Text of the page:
Newcastle Writers Festival Recap: Part Two

The Newcastle Writer’s Festival is always packed with amazing sessions and my Saturday was no different. I attended five sessions on Saturday and while I covered my first three in Part One, I’m covering my other two and my Sunday session in this second part.

Chris Hammer and Holly Throsby with Suzanne Leal

My fourth session on Saturday was Creating Memorable Characters with Chris Hammer, Holly Throsby. They spoke with Suzanne Leal about how they create characters who feel real and the development of their books and writing.

Suzi asked Holly if her towns Goodwood and Cedar Valley were real places but Holly explained they were made up but were similar to many other towns of that kind. She also explained that the reason she set her stories in the 90’s is because that was when she was a teenager and it felt natural to write about when she was a teenager herself.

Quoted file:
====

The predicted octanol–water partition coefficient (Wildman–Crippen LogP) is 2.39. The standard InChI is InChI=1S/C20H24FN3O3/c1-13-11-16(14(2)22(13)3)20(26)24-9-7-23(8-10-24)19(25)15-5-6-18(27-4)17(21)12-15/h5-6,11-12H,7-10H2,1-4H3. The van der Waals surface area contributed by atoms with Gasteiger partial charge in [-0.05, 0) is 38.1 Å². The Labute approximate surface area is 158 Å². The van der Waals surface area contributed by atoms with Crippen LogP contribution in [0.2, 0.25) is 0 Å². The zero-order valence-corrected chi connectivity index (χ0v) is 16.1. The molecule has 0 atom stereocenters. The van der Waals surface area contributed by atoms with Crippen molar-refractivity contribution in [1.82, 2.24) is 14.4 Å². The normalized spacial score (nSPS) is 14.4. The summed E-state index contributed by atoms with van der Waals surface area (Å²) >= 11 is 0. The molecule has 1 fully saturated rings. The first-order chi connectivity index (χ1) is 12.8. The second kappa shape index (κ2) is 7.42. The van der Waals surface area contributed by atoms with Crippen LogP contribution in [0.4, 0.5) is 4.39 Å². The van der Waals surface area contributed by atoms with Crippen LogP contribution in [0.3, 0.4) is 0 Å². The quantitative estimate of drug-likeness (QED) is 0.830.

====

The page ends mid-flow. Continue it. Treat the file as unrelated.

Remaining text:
Chris told us all about his book Scrublands and where the inspiration for Martin came from. There was no journalistic skill needed but he told us that his inspiration was that he had done journalistic stories like that before. Chris explained many people assume he is a war correspondent when they find out he was a foreign correspondent but he wasn’t.

Getting into character creation Suzi asked if Chris had an image of his character in mind or was he based one someone real. Chris explained he chose to keep Martin’s description broad, he isn’t vividly described in the book at all despite being written in third person. Holly worked on instinct, she initially had a couple main characters but nothing definitive, mainly an outline.